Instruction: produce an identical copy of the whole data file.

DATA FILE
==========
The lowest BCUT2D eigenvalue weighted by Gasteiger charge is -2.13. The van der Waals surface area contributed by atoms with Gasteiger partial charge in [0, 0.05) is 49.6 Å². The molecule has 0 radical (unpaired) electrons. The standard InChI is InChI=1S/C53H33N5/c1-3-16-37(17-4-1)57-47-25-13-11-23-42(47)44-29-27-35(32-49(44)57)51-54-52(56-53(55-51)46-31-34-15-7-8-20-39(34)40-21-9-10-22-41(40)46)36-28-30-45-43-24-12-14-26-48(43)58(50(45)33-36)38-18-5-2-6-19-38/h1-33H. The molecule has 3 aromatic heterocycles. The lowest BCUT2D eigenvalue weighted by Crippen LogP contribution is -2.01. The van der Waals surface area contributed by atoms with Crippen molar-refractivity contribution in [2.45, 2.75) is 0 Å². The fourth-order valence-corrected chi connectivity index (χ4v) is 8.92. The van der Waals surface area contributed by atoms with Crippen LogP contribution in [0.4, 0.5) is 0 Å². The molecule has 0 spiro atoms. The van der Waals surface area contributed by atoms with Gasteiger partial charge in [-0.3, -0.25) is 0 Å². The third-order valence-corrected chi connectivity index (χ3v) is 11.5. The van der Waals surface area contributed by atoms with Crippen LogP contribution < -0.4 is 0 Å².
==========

The lowest BCUT2D eigenvalue weighted by Gasteiger charge is -2.13. The van der Waals surface area contributed by atoms with Gasteiger partial charge in [0, 0.05) is 49.6 Å². The molecule has 0 radical (unpaired) electrons. The standard InChI is InChI=1S/C53H33N5/c1-3-16-37(17-4-1)57-47-25-13-11-23-42(47)44-29-27-35(32-49(44)57)51-54-52(56-53(55-51)46-31-34-15-7-8-20-39(34)40-21-9-10-22-41(40)46)36-28-30-45-43-24-12-14-26-48(43)58(50(45)33-36)38-18-5-2-6-19-38/h1-33H. The molecule has 3 aromatic heterocycles. The lowest BCUT2D eigenvalue weighted by Crippen LogP contribution is -2.01. The van der Waals surface area contributed by atoms with Crippen molar-refractivity contribution in [2.45, 2.75) is 0 Å². The fourth-order valence-corrected chi connectivity index (χ4v) is 8.92. The van der Waals surface area contributed by atoms with Crippen LogP contribution in [0.4, 0.5) is 0 Å². The molecule has 0 spiro atoms. The van der Waals surface area contributed by atoms with Gasteiger partial charge in [-0.3, -0.25) is 0 Å². The third-order valence-corrected chi connectivity index (χ3v) is 11.5. The van der Waals surface area contributed by atoms with Crippen LogP contribution < -0.4 is 0 Å².